When the news surfaced that former Real Madrid keeper Iker Casillas had collapsed at training with a heart attack on Wednesday, it served as an untimely reminder that life can be short – even for those among us who once seemed immortal.
One of the most revered figures in Spanish football, the 37-year-old – still playing regularly for Portuguese title chasers Porto to that point – required immediate medical attention after going down during a routine training session.
News that heart issues were at the root of the incident soon surfaced, but precious little information came to light outside of the initial burst. We knew he’d been rushed to hospital, and remained closely monitored, but that was about it.
Fortunately, he has been released as of Monday. The scare was no more than that; an ‘acute myocardial infraction’ that, thanks to the swift actions of the Porto medical team, was handled before it got too serious.
“The most important thing is to be here,” the 2010 World Cup winner told the BBC upon his release.
Iker Casillas has been discharged from hospital
Everyone at BT Sport wishes him all the best with his recovery. pic.twitter.com/QpJBeOPh6X
— Football on BT Sport (@btsportfootball) May 6, 2019
“Thank you to all who cared, for I felt very dear and cherished. I can only get out of this situation with a smile.
“I do not know what the future will be, but the most important thing is to be here, to be able to speak and transmit to everyone how I am and how I feel.”
He also said that he would take a break from football for ‘a couple of weeks or a couple of months’, and while you wouldn’t dream of judging anyone for stepping away from work in these circumstances, the break feels particularly well-earned in the case of Casillas. His career to date has been legendary, and if this was to spell the end of it, then he can step aside with no regrets and nothing left to prove.
In a career that spanned three decades, San Iker broke records from day one. His appearance from the start in Real’s Champions League fixture with Olympiakos in September 1999, just three days after his professional debut, made him the youngest stopper ever to feature in the competition. At 18 years and 177 days, that record would stand for 18 years, until Benfica’s Mile Svilar made his bow in 2017.
Catapulting himself further into the spotlight, he would become the youngest ever keeper to play in a final that same season, eventually lifting it as his first honour as a senior player.
He battled for the number one spot with Cesar Sanchez over the next couple of years, but with his reputation as a generational talent growing in prominence, there was only going to be one winner in the long-run. After coming on for his injured contemporary and producing a match-winning performance in the 2002 Champions League final against Bayer Leverkusen, he maintained the gloves throughout the first Galacticos era.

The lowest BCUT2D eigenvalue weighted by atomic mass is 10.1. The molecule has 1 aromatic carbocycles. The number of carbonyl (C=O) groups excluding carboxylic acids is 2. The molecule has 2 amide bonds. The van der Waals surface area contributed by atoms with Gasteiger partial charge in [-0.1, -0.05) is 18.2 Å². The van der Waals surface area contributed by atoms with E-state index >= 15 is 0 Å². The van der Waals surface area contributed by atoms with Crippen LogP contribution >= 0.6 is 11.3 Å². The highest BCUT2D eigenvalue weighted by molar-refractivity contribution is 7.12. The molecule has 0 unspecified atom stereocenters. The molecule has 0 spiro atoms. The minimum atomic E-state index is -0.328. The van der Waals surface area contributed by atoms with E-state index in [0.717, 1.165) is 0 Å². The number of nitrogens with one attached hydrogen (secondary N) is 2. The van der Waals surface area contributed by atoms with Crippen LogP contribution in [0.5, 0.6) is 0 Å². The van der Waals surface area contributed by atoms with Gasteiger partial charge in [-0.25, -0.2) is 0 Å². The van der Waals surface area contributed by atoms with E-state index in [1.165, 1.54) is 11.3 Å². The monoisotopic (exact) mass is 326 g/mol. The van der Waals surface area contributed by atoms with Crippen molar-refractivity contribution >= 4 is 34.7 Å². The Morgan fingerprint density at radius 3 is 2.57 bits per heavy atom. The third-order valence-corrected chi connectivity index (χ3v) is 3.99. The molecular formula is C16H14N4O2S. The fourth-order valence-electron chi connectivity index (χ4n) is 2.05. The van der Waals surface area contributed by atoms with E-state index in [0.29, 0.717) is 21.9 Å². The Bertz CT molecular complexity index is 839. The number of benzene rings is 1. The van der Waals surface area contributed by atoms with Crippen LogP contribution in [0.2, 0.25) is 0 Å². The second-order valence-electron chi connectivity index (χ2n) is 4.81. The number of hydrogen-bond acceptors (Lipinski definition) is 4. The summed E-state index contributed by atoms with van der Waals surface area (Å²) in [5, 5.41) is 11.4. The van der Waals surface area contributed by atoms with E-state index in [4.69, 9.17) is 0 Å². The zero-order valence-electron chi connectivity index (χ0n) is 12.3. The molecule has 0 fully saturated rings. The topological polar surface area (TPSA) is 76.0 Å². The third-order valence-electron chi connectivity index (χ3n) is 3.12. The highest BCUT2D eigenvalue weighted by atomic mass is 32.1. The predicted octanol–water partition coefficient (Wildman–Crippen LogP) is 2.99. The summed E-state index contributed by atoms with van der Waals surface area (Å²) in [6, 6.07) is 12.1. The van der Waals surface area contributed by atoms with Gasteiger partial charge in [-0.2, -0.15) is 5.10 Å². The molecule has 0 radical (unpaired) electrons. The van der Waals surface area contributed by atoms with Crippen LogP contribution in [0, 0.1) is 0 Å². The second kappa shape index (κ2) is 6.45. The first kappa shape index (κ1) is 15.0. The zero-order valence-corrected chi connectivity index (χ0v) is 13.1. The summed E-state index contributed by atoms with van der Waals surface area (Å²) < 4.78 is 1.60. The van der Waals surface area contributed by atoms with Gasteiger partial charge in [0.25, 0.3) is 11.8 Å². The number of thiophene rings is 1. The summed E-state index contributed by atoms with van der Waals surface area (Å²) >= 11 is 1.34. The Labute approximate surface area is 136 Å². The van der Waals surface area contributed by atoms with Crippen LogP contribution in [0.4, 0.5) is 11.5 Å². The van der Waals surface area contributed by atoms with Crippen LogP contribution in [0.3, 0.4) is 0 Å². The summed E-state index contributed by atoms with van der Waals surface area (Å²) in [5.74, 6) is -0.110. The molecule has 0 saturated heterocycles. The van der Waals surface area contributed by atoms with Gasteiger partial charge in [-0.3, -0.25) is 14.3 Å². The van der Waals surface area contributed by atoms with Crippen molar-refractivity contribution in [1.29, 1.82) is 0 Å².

While a solid goalkeeper all-round, his unparalleled shot-stopping ability and lightning-quick reflexes – cat-like at his best – earned him many flattering glances. Following his establishment as Real’s first choice, he would become Spain’s regular starter at the 2002 World Cup, and for the rest of the goalkeepers in the world, that would be that.
The 2000s would become his decade. He would help Real to four La Liga titles, two Champions Leagues and a UEFA Super Cup, and then as part of the Spain team who won an unprecedented three consecutive major trophies, he saw it out with winners medals from the 2008 European Championships and the 2010 World Cup.
One of the most successful players in the history of club and country, and with a new ‘lifetime’ contract at Real Madrid to boot, he was named as Real captain after Raul’s departure in 2010, and continued his success into Jose Mourinho’s tenure, playing his 600th match for the club, before a fall-out with the Portuguese saw him lose his spot as first choice.
For the first time in over ten years, his standing was in doubt, but despite falling out of favour, he persevered and was able to outlast the manager. It would take him some time to fully recover, dipping in and out of the team, and coincidental injury issues didn’t help, but he captained his side to the 2014 Champions League, and remained as first choice until he left for Porto in 2015.
Though his exit was controversial – with chairman Florentino Perez reported to have forced him out of the club – he remains a legendary figure in Spain, and now well into his 30s with a Portuguese league title in his back pocket, he has shown to this day that he still has it.
The guy deserves his break, and no matter what happens from here, he will forever be remembered as one of the greatest ever keepers to grace the game. But you just get the sense that he isn’t done yet.